FacebookTwitterGoogle+RedditEmail

New Canadian Government Breaks Promise of Pension Improvements

by

shutterstock_327595709

Toronto Star columnist Thomas Walkom has written a too-rare appreciation of where the new Liberal government in Canada is going with its promise to improve the Canada Pension Plan. Walkom published a hard-hitting column on the subject on December 23.

Amid much fanfare, Liberal Party leader Justin Trudeau made a promise on September 14 to boost the old age pensions of Canadians should his party win election on October 19. CBC reported: ” The Liberal plan includes a promise to restore the eligibility for old age security and guaranteed income supplement back to 65 [from the change to age 67 by the Harper Conservatives], a new seniors price index to make sure those benefits keep up with rising costs, a ten per cent boost to the guaranteed supplement for single low-income seniors, and a pledge not to cut pension income splitting for seniors.”

Trudeau made his announcement at a staged setting, surrounded by members of CARP (formerly named the Canadian Association of Retired Persons), an organization that has long campaigned for improvements to Canada’s public pension plans.[1]

In reality, the Liberal campaign promise was quite modest. It did not propose any increases to CPP benefit payments, the core of Canada’s three-tiered old age support system. In addition to CPP, Canada’s public pension plan includes the 65-and–older, universal Old Age Security payment and the 65-and-older Guaranteed Income Supplement.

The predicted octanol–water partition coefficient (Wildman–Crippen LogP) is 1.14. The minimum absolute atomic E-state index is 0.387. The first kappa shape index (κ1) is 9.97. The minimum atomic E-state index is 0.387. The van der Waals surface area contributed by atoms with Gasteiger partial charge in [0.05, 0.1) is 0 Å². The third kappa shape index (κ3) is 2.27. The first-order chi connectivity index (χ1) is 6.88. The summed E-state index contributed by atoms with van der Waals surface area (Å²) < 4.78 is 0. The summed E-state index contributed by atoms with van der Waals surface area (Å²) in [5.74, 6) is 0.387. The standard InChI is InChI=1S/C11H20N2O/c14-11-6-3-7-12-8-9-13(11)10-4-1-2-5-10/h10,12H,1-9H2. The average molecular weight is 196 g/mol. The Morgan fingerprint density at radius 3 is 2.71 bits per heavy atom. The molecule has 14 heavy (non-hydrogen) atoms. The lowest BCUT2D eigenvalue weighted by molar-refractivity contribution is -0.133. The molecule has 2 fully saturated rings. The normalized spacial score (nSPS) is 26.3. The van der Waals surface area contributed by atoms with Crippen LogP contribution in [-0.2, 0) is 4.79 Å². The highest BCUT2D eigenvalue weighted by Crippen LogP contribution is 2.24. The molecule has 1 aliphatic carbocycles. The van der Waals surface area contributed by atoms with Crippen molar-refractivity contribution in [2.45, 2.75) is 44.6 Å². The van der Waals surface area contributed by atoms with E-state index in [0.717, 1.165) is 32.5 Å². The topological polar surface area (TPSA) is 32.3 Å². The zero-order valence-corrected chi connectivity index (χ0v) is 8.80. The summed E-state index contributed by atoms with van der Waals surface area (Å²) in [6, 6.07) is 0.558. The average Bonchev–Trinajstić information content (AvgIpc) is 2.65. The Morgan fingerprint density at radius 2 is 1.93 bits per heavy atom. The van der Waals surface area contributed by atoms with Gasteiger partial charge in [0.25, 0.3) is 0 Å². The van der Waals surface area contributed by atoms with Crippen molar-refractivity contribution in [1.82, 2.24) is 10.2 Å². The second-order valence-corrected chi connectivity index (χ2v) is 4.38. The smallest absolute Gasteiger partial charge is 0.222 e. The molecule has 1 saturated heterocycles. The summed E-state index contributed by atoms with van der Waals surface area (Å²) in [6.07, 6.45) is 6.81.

The Liberals did not even propose reversing the punitive Harper measure, effective as of 2012, which raised the penalty for those opting to begin receiving CPP benefits as early as age 60.

Regardless, even the modest Liberal wish-list was placed on hold when provincial finance ministers met with their federal counterpart on December 21. The Star‘s Walkom reports, “They are not doing anything. They are not even bothering to make empty promises about doing anything. After hosting a federal-provincial meeting this week that dealt with the CPP, all Finance Minister Bill Morneau could provide was a promise to study the issue further and meet again.

“It was hardly an example of the federal leadership that Trudeau had promised during the election campaign.”

Yes, you read that right. Barely two months after winning election, and three months after promising to move heaven and earth to improve public pensions, Prime Minister Justin Trudeau and his Liberal government have shelved this key election promise on social policy. Morneau said on December 21 that finance ministers will return to discussion of the CPP in six months time. Or maybe they won’t. Whatever.

CPP legislation already requires a three-year waiting period to implement any changes that are approved.

CARP says in a December 29 press release that it is “outraged” by the government’s betrayal.

The early Liberal betrayal is the latest in a string of pension betrayals by Ottawa. This writer has written extensively about this, notably in this February 2014 article.

Pensions are not the only election promise where the Liberals are backing away. The Liberal government is failing to withdraw its fighter jets from the U.S.-led bombing of Syria. To add insult to injury for peace-loving Canadians, Defense Minister Harjip Sajjan made a five-day tour to the Middle East just prior to Christmas as part of planning for an expanded military role for Canada in the Middle East.

The lesson of the pension experience is that meaningful reforms cannot be expected of the new government in Ottawa. Extraordinary pressure through public education and protest will be required.